The Last Alicorn: Live!

It’s here!

And in e-book format, here!

That is all. It’s been a long night and a long year. And I still have a Christmas Special to write, and apparently a film critique connecting Zardoz and Jingle All The Way into the same canonical expanded universe.

But for now, read my book. It’s got pictures!

Posted in Astro Tramp 400, IACM, The Book of Pinian | Tagged , , , , | 20 Comments

Interlude: Good Man

Courtesy of Twitter, and a good conversation I had recently with my boy Aaron. I haven’t had much to put on the blog lately but this seemed to fit the bill. I’ll return to normal production as soon as possible.

Posted in Edpool, Hatboy's Nuggets of Crispy-Fried Wisdom | Tagged , , , , | 5 Comments

Interlude: Okay fine, The Mandalorian rules

Just finished watching chapter 13, The Jedi, aaaannnd … yep. Okay. It rules. I’ve been watching since we got Disney+, but now I’m interested. How does the meme go? You had my curiosity. Now you have my attention.

Star Wars is back on my radar for the first time since Episode VII was announced. Which, just to make it clear, was ten years ago.

Keen readers of the blog, and/or viewers of the show, might be able to hazard a guess as to why I’m excited. It’s not because of Rosario Dawson, although that was fucking flawless casting and great to see.

Squeeeee is it Friday yet? Fuck, this won’t even go anywhere in this season will it? Shit, and I thought Moff Gideon was cool. What’s that about? Misdirection? Character in disguise?

Aaaaaaah! I’m going to plaid here.

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The Seven Creepies in: The Christmas Crossover Caper | Part 13

“It’s been a while since any new Creepies – sorry, any new coincidentally Creepy-like yet distinct entities for some reason – showed up,” I said, looking at my watch. “You all appeared within a few minutes of each other, and we’ve been sitting around and talking for a while. It’s fair to assume that it’s just the five of you, and now we’re waiting for the next stage of this to-”

“Six of us,” Mister C of 9 said.

“Sorry, right, counting the original, I mean the Creepy from this universe, I mean Creepy, distinct entity for some reason, there’s six,” I amended.

“No,” Mister C of 9 said, “with Creepy, there’s seven.”

“Um,” I looked around uneasily. “Is there an invisible one that only you can see with your spooky half-”

Creepy, Mister C of 9, Winona, the Drake, Mell and Carla all pointed up simultaneously, all unerringly – and unnervingly – at the same air-conditioning grate.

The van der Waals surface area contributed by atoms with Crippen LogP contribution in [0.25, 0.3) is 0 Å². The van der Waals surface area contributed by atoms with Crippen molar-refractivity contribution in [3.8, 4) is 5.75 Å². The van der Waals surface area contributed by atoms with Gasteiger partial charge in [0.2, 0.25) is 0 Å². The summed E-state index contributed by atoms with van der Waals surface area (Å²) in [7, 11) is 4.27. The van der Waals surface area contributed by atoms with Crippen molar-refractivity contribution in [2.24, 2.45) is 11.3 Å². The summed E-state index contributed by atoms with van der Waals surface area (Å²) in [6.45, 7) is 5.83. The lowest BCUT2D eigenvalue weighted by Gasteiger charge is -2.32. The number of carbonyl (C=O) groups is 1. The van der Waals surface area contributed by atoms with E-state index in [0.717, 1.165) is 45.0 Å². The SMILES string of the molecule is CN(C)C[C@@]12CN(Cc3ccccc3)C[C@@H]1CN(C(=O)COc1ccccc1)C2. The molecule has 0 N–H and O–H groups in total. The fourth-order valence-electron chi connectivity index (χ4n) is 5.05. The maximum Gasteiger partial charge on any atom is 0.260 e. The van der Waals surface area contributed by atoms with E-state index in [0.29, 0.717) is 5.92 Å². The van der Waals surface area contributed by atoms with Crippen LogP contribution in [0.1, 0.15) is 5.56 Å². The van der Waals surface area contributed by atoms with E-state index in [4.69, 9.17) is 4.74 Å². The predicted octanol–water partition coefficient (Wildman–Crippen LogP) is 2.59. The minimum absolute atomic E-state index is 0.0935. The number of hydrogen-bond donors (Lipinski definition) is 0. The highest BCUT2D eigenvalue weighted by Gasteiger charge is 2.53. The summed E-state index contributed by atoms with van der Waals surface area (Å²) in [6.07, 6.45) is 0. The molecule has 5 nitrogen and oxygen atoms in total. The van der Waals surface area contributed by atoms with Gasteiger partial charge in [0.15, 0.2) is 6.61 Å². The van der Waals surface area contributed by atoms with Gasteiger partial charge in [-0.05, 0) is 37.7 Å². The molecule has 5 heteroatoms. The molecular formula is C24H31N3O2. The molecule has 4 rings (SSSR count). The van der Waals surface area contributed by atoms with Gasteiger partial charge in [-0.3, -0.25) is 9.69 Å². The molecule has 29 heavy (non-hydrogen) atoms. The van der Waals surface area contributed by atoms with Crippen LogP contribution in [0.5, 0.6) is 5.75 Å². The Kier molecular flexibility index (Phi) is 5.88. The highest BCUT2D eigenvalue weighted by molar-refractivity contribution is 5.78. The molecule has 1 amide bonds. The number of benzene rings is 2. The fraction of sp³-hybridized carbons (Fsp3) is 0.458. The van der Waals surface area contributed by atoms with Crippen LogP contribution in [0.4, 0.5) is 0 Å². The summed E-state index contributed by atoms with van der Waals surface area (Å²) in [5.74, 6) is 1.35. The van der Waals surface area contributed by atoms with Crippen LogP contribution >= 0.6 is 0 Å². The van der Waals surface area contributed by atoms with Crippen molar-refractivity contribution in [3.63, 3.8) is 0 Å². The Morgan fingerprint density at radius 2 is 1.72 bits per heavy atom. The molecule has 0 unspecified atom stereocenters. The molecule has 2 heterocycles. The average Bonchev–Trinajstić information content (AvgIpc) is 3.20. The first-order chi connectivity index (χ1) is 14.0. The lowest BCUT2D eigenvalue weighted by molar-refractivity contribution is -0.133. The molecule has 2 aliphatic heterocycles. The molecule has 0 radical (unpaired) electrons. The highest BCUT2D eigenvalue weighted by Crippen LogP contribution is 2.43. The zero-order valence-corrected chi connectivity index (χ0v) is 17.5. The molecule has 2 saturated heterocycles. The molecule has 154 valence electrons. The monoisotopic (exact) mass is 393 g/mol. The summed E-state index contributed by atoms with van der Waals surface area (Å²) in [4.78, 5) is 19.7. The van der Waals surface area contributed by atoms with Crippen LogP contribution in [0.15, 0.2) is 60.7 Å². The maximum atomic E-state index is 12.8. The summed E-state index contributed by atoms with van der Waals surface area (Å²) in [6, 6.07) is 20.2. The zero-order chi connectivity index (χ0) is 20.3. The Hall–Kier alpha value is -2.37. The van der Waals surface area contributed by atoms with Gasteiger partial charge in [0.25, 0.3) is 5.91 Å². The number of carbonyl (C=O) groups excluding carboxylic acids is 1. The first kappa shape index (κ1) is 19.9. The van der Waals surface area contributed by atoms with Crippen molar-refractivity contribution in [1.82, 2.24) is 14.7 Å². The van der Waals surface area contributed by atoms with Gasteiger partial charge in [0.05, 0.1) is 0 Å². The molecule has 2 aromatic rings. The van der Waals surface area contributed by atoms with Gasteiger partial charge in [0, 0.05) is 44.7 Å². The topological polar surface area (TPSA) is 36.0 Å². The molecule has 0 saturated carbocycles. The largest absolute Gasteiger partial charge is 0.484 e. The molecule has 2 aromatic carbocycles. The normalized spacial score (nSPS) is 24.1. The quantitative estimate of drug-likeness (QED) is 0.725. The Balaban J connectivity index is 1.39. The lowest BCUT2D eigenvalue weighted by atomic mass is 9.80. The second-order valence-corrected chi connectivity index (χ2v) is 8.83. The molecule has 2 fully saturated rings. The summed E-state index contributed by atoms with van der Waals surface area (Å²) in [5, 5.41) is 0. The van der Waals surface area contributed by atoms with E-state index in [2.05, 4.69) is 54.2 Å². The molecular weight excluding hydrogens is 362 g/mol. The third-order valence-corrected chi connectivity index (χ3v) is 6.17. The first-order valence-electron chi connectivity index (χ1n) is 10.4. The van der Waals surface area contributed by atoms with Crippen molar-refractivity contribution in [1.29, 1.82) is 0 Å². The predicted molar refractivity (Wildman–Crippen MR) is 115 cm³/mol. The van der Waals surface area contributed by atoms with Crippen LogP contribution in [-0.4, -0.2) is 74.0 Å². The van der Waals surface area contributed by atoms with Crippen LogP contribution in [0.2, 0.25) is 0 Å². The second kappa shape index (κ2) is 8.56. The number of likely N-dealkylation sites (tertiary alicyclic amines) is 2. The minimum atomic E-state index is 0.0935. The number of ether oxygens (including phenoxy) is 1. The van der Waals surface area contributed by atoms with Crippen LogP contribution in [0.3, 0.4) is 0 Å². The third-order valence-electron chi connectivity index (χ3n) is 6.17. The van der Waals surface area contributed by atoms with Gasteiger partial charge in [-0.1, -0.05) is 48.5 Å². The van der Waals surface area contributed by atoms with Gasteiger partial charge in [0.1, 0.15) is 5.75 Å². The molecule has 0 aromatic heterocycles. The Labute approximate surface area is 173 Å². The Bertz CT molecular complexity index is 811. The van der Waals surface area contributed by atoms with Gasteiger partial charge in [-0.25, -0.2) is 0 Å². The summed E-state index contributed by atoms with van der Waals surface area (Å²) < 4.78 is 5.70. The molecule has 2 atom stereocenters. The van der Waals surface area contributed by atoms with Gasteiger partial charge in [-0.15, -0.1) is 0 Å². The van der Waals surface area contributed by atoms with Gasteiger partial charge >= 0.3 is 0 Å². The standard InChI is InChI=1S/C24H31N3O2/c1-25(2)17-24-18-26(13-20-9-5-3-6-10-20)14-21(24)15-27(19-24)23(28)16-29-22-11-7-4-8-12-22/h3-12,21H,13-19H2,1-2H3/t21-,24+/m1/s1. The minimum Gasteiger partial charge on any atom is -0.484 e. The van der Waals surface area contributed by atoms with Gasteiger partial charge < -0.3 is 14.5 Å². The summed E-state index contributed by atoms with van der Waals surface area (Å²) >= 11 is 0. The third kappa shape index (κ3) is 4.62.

I should pause for a moment here, and explain a little about our air-conditioning system.

Our house isn’t really that fancy. Our ‘air-conditioning’ is pretty strictly limited to a couple of standing fans – what Creepy sometimes refers to as The Creepy and Hatboy Fan Club, because I think it’s a fundamental law of the universe that somebody has to make that joke, and Creepy and I don’t want to be responsible for what happens when someone doesn’t – and a lot of wilting and flopping and groaning about the heat. That does actually help, if you wilt hard enough.

Sometimes we experiment with assorted ways of keeping the house cool. My project in the garage, for example, creates a lot of excess heat and I’ve tried various methods of converting that heat into energy and that energy into different kinds of refrigeration. But our house-cooling experiments are generally more trouble than they’re worth, what with sometimes achieving sentience and building bodies for themselves, or emitting an energy signature that alerts hostile aliens to our planet, or turning the whole house into a strange frozen woodland with a lamp post in the middle. That one was weird.

Anyway, my point is, we don’t have air-conditioning. We do, however, have an extensive series of vents and grates that do not actually provide cool – or even moving – air to any part of the house. There’s no immediately obvious reason for them to exist, although they certainly make it easier to deal with the smaller and more scurrying-and-nesting types of aliens and mythical creatures we get in the house. They always go into the vents.

Additionally, sometimes, I’m pretty sure Creepy gets in there. But I’ve never actually caught him doing it, no matter how many times I’ve tried.

I blinked up at the grating. “Okay,” I said. “So, we have seven. Did you want to come down?”